Constipation is a prevalent and widespread problem. In fact, the National Institute of Diabetes and Digestive and Kidney Diseases estimated that 1 in 16 adults suffer from constipation regularly. For those over 60, that number jumps to 1 in 33. While constipation is typically not serious or life-threatening, it can be painful and uncomfortable, taking a toll on a patient’s quality of life. There are a few ways to prevent recurrent constipation if you’re a frequent sufferer, however. Read on to learn about the most common causes of constipation, and how you can help alleviate the problem.
Many lifestyle factors and habits can contribute to chronic constipation. Stress is a big trigger, specifically when it’s tied to a change in a routine. For instance, the stress associated with traveling coupled with the change in routine causes constipation in many patients. However, everyday daily stress can contribute as well. It’s tough to tell patients to “relax” when life happens. But if possible, try to stick to a daily routine and follow your body’s natural circadian rhythm.
Increasing your fiber and water intake also goes a long way to prevent hard stools. Add two to four extra glasses of water per day to your repertoire, and increase your whole grains, fruits, and vegetable consumption. For more severe constipation, adding prunes has helped many patients over the years.
One of the most important things to remember is to immediately use the bathroom when you feel the urge to go. Patients may tend to wait to have a bowel movement, particularly if the only choice is a public restroom, but this can contribute to recurring colon problems.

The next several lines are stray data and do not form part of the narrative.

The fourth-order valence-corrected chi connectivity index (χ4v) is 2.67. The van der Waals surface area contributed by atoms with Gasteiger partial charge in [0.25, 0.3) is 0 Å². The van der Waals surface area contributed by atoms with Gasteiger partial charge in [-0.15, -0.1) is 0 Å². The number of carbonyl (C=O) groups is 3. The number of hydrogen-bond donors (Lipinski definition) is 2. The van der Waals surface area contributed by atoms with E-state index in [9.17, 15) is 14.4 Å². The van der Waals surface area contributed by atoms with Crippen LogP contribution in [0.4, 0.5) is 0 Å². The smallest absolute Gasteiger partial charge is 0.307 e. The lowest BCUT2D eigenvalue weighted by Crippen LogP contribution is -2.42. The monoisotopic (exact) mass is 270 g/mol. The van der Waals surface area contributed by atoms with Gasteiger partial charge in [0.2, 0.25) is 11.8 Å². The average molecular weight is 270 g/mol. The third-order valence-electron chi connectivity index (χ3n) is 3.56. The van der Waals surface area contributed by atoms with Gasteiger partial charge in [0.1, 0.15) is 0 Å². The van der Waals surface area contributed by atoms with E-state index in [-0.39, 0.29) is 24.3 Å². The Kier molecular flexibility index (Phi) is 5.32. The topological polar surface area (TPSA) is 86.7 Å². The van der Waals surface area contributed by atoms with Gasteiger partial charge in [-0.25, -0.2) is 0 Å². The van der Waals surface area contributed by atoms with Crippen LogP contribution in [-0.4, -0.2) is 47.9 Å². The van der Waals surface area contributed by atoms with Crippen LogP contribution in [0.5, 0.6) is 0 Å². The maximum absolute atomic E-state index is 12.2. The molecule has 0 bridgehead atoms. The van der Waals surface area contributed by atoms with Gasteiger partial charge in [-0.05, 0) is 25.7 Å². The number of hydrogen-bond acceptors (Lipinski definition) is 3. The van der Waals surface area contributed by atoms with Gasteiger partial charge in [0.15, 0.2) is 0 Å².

Factors to Limit
If you take supplements, prescription medications, or over-the-counter medicines, you may want to check the label. Medication ingredients such as aluminum, calcium, iron, and bismuth salts can harden stools. Prescription opioids are strongly correlated with constipation. Other medications that may play a role in colon and bowel problems include antidepressants, anticonvulsants, anticholinergics, calcium channel blockers, and antacids fortified with calcium.
Overconsumption of dairy and overuse of laxatives also both cause frequent constipation. Laxatives are okay to use for occasional relief of constipation, but should not be relied upon as a permanent fix.
For many, simply making a few changes in diet and habits can break chronic constipation. Regular exercise is also noted to help relieve the issue as well. However, some just do not feel relief, with chronic constipation becoming a daily problem. GI Associates features a state-of-the-art health treatment that can stop pain, pressure, and constipation in its tracks. The HyGIeaCare Center is located right inside of the GI Associates office, helping to relieve chronic constipation in less than one hour. This non-invasive, painless procedure has no odor, and is an optimal choice for those who have tried other treatments such as laxatives, and have found no relief.
When Constipation Is Serious
Occasionally, chronic constipation can be tied to other digestive and colon problems. It is rare, but possible, for recurrent constipation to be linked with colon cancer. You should contact your gastroenterologist immediately should you see blood when you pass a stool. More commonly, constipation is linked with irritable bowel syndrome (IBS), a less serious but still uncomfortable disease of the colon. Provided you are under a doctor’s care, IBS can be well-managed with lifestyle and diet changes as well. Less commonly, constipation is also linked to Parkinson’s disease, nerve problems in the digestive tract, stroke, multiple sclerosis (MS), and diabetes. To learn more about how the HyGleaCare system can help beat your constipation for good, or for other questions about constipation or digestive health, make an appointment at GI Associates today. With three convenient locations and pediatric services, we offer gastroenterological and digestive care for the whole family.